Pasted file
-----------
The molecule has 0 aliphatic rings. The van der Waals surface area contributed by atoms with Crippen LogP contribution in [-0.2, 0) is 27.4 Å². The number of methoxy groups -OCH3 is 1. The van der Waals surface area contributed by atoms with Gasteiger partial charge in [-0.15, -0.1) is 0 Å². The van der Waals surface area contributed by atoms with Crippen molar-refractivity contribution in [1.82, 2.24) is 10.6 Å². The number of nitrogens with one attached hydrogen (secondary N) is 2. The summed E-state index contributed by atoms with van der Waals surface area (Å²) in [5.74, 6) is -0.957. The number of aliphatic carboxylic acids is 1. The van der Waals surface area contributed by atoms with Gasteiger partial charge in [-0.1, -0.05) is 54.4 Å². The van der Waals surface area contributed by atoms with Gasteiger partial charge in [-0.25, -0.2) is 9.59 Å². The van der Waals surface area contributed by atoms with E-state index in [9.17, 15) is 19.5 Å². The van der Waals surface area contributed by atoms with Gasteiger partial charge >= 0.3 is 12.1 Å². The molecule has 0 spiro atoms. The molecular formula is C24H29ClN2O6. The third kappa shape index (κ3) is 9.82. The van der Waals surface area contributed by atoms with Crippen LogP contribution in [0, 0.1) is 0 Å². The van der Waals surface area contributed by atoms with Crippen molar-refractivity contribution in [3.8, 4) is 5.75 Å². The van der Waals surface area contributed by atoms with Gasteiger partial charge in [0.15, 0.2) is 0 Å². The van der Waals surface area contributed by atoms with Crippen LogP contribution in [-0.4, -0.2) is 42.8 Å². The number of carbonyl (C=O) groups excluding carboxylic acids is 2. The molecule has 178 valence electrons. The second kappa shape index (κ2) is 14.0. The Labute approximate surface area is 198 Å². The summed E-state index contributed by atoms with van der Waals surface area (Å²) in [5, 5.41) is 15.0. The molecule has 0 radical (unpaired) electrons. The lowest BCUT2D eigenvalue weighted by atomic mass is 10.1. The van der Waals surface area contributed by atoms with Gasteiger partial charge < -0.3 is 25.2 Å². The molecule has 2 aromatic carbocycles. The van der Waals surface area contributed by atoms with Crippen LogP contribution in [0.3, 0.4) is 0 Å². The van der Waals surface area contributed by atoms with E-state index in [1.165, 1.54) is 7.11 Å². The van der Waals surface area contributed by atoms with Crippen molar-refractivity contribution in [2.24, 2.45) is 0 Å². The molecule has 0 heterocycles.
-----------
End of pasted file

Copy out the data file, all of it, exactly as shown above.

The molecule has 0 aliphatic rings. The van der Waals surface area contributed by atoms with Crippen LogP contribution in [-0.2, 0) is 27.4 Å². The number of methoxy groups -OCH3 is 1. The van der Waals surface area contributed by atoms with Gasteiger partial charge in [-0.15, -0.1) is 0 Å². The van der Waals surface area contributed by atoms with Crippen molar-refractivity contribution in [1.82, 2.24) is 10.6 Å². The number of nitrogens with one attached hydrogen (secondary N) is 2. The summed E-state index contributed by atoms with van der Waals surface area (Å²) in [5.74, 6) is -0.957. The number of aliphatic carboxylic acids is 1. The van der Waals surface area contributed by atoms with Gasteiger partial charge in [-0.1, -0.05) is 54.4 Å². The van der Waals surface area contributed by atoms with Gasteiger partial charge in [-0.25, -0.2) is 9.59 Å². The van der Waals surface area contributed by atoms with E-state index in [9.17, 15) is 19.5 Å². The van der Waals surface area contributed by atoms with Gasteiger partial charge >= 0.3 is 12.1 Å². The molecule has 0 spiro atoms. The molecular formula is C24H29ClN2O6. The third kappa shape index (κ3) is 9.82. The van der Waals surface area contributed by atoms with Crippen LogP contribution in [0, 0.1) is 0 Å². The van der Waals surface area contributed by atoms with Crippen molar-refractivity contribution in [3.8, 4) is 5.75 Å². The van der Waals surface area contributed by atoms with Gasteiger partial charge in [0.15, 0.2) is 0 Å². The van der Waals surface area contributed by atoms with Crippen LogP contribution in [-0.4, -0.2) is 42.8 Å². The number of carbonyl (C=O) groups excluding carboxylic acids is 2. The molecule has 178 valence electrons. The second kappa shape index (κ2) is 14.0. The Labute approximate surface area is 198 Å². The summed E-state index contributed by atoms with van der Waals surface area (Å²) in [5, 5.41) is 15.0. The molecule has 0 radical (unpaired) electrons. The lowest BCUT2D eigenvalue weighted by atomic mass is 10.1. The van der Waals surface area contributed by atoms with Gasteiger partial charge < -0.3 is 25.2 Å². The molecule has 2 aromatic carbocycles. The van der Waals surface area contributed by atoms with Crippen LogP contribution in [0.3, 0.4) is 0 Å². The van der Waals surface area contributed by atoms with E-state index in [1.165, 1.54) is 7.11 Å². The van der Waals surface area contributed by atoms with Crippen molar-refractivity contribution in [2.24, 2.45) is 0 Å². The molecule has 0 heterocycles.